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ISRI Requests Reinstatement of Mutilated Coin Redemption Program

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Washington, DC – Inconsistencies within the U.S. Mint’s mutilated coin redemption program have threatened to cost recyclers millions of dollars in redeemable coins. Serving as the Voice of the Recycling Industry™, the Institute of Scrap Recycling Industries (ISRI) submitted comments to the U.S. Department of the Treasury in response to the U.S. Mint’s notice and request for comments regarding proposed revisions related to the exchange of uncurrent, bent, partial, fused, and mixed coins, updates to the redemption rates and procedures, and acceptance and processing of bent and partial United States coins.

In its comments, ISRI details the burden placed on recyclers when the program was unexpectedly suspended for a second time, after being reinstated in 2019. ISRI also references the historical significance of recyclers recovering coins, which has become an integral part of many recycling companies’ operations, product mix, and bottom lines. Additionally, ISRI’s comments highlight the potential dangers of the Mint’s proposal to prohibit the redemption of coins retrieved through the shredding process, as it may drive some recyclers to return to less effective manual sorting and separation processes that unnecessarily increase the risks to workers.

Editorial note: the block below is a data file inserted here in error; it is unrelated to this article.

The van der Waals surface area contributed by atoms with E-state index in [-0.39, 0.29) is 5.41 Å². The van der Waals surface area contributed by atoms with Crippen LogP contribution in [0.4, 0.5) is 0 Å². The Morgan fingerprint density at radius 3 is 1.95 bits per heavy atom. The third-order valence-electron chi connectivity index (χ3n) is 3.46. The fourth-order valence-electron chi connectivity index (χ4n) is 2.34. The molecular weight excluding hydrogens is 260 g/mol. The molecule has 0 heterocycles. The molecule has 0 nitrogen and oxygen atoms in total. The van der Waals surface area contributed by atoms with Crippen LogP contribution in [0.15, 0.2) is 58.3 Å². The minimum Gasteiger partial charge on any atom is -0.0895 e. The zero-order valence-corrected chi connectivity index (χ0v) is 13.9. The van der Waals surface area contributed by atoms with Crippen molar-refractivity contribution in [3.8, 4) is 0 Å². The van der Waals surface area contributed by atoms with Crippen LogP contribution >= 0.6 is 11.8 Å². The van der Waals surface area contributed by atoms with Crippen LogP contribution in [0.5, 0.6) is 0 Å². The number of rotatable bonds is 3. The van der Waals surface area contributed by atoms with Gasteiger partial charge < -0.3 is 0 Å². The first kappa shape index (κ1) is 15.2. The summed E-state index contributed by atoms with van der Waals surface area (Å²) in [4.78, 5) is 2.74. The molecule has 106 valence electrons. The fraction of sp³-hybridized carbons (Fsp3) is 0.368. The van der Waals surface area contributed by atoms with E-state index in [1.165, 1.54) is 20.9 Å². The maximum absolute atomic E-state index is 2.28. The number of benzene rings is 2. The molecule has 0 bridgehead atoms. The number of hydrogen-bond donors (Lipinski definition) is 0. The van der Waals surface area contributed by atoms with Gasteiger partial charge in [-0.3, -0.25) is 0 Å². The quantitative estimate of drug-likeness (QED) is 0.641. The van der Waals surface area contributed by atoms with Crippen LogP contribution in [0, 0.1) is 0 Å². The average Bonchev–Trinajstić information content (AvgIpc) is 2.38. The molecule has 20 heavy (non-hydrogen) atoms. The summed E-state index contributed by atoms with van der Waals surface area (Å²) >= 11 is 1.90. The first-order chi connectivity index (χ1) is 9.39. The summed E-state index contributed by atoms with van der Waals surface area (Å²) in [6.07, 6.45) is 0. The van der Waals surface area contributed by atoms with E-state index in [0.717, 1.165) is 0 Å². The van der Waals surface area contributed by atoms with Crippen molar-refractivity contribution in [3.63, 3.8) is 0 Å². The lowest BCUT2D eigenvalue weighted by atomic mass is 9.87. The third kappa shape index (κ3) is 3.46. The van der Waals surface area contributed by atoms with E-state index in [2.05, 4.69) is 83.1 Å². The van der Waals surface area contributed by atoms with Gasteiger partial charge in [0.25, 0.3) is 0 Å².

Excerpts from ISRI’s comments follow (full text of comments)

…  The Recycling Process and Mutilated Coins

… This practice began when recyclers would find loose coins that had fallen to the ground during the recycling process of cars, vending machines and other products. The business evolved with advances in sorting technology and the advent of new machinery capable of identifying very small items. …

... Shredding is the predominant method for recycling heavy steel‐bearing end of life products into commodity grade products, including automobiles, appliances, coin operated laundry machines, and vending machines. Shredding greatly improved recycling productivity with great benefits for environmental protection, natural resource conservation, manufacturing sustainability and reliability as well as worker safety. …

Climate and Responsible Sourcing of Precious Metals

In addition to protecting the integrity of the nation’s coinage, the environmental benefits of redeeming and recycling old and mutilated coins fits well within the environmental and climate goals of the Biden Administration. Melting mutilated coins into new coins saves energy and reduces the environmental impacts compared to virgin materials. …

Prohibiting Foreign Sources of Coins is Inconsistent with Protecting the Nation’s Coinage

Beginning roughly around 2003, the vast majority of Zorba generated in the U.S. began to move to China due to the high demand for aluminum within that country. In addition, the extraordinarily low cost of labor in China allowed Chinese companies to hand separate the various metals contained in Zorba at a rate lower than the cost of mechanical sorting in the U.S. …